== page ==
Substitution

Now, for a moment, observe, that this precious Christ of ours–as dear old Hawker says, “even our Christ, even our Jesus”–was as perfect and sinless in His manhood as He was in His Godhead.

I suppose no one will impute sinfulness, or a capability of sinning, to His Godhead; and it was only imputed to His manhood. “That holy thing,” it was declared to the Virgin, “that holy thing which shall be born of thee shall be called the Son of God;” (Luke 1:35) and He would have never borne that appellation in His human nature, if His humanity had not been as perfect and as sinless as His Godhead.

All glory to His name, that He was without blemish, like the types and shadows that preceded Him and pointed to Him. This is stated in the most positive terms in New Testament language, and all worlds, are bound to give testimony to it. The Father declared, “This is my beloved Son, in whom I am well pleased.”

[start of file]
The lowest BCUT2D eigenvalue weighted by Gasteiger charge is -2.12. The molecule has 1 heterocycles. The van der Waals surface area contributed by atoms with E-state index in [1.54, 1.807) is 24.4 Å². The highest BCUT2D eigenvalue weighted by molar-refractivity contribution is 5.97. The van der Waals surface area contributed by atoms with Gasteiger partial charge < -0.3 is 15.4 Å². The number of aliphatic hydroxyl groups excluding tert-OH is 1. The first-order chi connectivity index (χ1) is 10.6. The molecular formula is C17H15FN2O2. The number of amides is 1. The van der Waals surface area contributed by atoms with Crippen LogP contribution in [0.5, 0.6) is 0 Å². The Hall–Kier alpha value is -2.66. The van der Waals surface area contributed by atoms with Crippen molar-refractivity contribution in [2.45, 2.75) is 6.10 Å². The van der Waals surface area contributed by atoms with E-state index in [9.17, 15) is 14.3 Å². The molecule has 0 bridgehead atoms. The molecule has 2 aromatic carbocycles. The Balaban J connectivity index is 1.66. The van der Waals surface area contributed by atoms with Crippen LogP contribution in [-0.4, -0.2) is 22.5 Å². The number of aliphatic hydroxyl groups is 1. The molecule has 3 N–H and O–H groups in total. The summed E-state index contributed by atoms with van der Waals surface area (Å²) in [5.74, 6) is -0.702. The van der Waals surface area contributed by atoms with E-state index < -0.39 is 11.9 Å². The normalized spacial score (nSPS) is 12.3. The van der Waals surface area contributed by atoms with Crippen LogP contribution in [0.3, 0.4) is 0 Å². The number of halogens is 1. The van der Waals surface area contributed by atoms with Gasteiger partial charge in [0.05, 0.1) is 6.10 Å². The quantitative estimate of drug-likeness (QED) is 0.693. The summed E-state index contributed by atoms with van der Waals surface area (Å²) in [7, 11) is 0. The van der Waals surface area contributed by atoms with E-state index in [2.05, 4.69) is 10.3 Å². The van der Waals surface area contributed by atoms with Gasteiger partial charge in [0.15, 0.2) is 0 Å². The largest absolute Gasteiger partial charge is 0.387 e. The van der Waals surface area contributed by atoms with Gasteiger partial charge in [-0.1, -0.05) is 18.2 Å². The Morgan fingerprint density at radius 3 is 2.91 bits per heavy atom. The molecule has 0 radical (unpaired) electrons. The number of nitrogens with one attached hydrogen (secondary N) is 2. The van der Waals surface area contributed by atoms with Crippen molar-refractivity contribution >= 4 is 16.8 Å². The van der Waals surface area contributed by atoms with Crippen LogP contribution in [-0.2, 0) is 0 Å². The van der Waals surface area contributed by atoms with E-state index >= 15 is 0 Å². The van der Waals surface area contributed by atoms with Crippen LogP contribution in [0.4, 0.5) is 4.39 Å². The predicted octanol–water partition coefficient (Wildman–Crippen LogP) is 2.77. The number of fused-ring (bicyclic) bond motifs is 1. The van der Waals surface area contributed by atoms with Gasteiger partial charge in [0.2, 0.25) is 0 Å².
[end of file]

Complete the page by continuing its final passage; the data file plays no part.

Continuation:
The angels came down to minister to Him, and were glad indeed of the office; the Pharisees could not answer the challenge, “Which of you convinceth me of sin?” (John 8:46).

The devil himself could find nothing in Him–“The prince of this world cometh, and hath nothing in me.” (John 14:30).

He was born sinless–He lived sinless–He died sinless; He “knew no sin” in His own person; all the sins of His church were laid upon Him, but none were found in Him. There lies the grand distinction.

By Joseph Irons – October 5th, 1851

One Comment on “Substitution

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